Stars: Will Ferrell, Brad Pitt, Tina Fey, Jonah Hill, David Cross
Writer: Alan Schoolcraft, Brett Simons
Director: Tom McGrath
Release Date: November 5, 2010
After the success of this summer’s super-villain animated feature DESPICABLE ME, it was a big question mark if the similarly themed DreamWorks animated comedy MEGAMIND was going to pale in comparison.
Thankfully that’s not the case. MEGAMIND exists in its own animated universe spearheaded by hilarious and cheeky vocal work by Will Ferell and Tina Fey. They take the material and elevate it by transcending the animated universe and delivering a great overall movie that takes the superhero genre and spins it on its head.
What sets MEGAMIND apart from most superhero movies is it’s told from the point of view of the villain, in this case Megamind (Ferrell), a big, blue-headed alien from another planet. He’s spent his life trying to destroy super hero Metro Man (Brad Pitt). It’s a rivalry that always includes kidnapping the same girl, TV reporter Roxanne Ritchi (Fey) and some kind of inane trap that Metro Man always foils. However, Megamind’s latest evil genius plan for Metro Man actually results in the hero being defeated, leaving the city in Megamind’s hands.
It’s fun at first for Megamind and his sidekick Minion (voiced by David Cross), but soon, having it all becomes boring. Megamind needs someone to stop him, so he decides to use Metro Man’s super hero DNA to implant inside a mild-mannered citizen and train that person to be his foe.
The unlikely test subject turns out to be a slacker cameraman (voiced by Jonah Hill) who soon becomes Tighten – the city’s latest hero. However, Tighten quickly learns it’s more fun to be bad than good and begins displaying far more villainous traits than Megamind intended. Now, Megamind must become the hero to save the day from his own creation.
The end result is a very funny film that blurs the line between what makes a hero and a villain – it also gives Ferrell ample room to play in. It’s refreshing that the filmmakers allowed Ferrell to bring his own skewed sense of humor and timing to the role – it’s what really allows Megamind, as an animated character, to soar beyond most comedians shoved into animated vocal work. Fey also does a great job transforming Ritchi into a wonderfully complex and engaging heroine. It’s a perfect comedy team that provides laughs for both the adults and the kids. I’m starting to think a live action pairing of Ferrell and Fey would deliver comedy gold.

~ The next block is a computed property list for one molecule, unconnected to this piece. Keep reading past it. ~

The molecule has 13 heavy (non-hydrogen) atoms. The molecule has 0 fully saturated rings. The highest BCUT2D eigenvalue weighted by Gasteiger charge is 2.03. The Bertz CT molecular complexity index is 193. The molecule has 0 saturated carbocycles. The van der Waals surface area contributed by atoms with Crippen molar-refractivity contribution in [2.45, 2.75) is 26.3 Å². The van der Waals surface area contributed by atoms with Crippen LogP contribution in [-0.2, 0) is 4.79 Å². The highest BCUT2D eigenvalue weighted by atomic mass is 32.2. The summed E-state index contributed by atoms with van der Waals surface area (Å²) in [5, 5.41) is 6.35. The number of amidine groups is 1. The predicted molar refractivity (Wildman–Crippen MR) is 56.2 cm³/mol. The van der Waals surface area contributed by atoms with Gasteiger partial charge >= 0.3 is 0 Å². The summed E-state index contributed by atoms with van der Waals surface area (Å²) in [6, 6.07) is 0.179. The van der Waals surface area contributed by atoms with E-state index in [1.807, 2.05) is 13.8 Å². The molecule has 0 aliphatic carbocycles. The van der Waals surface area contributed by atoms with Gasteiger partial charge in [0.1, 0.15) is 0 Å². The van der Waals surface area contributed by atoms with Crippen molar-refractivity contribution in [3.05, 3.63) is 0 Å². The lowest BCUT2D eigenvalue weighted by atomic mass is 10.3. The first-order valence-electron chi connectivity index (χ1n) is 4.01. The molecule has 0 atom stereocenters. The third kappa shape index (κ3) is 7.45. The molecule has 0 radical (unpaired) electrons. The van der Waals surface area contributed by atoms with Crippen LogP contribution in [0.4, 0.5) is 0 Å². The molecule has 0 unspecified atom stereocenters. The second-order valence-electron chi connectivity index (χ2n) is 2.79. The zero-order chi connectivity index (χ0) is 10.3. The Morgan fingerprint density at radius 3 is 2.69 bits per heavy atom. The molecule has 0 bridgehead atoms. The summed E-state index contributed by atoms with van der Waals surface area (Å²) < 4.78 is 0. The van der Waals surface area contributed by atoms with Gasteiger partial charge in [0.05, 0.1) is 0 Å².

This movie would have worked as live action or animation, which is a testament to animation’s continued evolution and sophistication. It’s top notch here and really has the depth and scope you normally find in big studio superhero films.
That said, this is yet another 3-D movie where 3-D is actually a hindrance and not an asset. It brings very little to the table, and after the fourth 3-D film in a row I’ve seen this month, the gimmick is getting very, very old, super fast, especially with the eye strain and irritation caused by viewing movies in 3-D (don’t get me started). Premium ticket prices are a given for these films now, but unless 3-D is going to push the boundaries and our experience beyond the 2-D level, there’s no point in subjecting our pocketbooks to this enhancement unless it’s absolutely mind-blowing.
And it’s not mind-blowing here. Sorry Megamind.
However, the merits of MEGAMIND as a movie, are not that it has a 3-D gimmick attached to it, but that it delivers a great, entertaining story. Screenwriters Alan J. Schoolcraft and Brent Simons have crafted a smart little film which is directed with epic flair by Tom McGrath. It’s much better than anyone would have expected it to be, and the big-headed blue-skinned Megamind has potential to become DreamWorks next big franchise. SHREK look out, your heir apparent may have just arrived and blue may very well be the new green.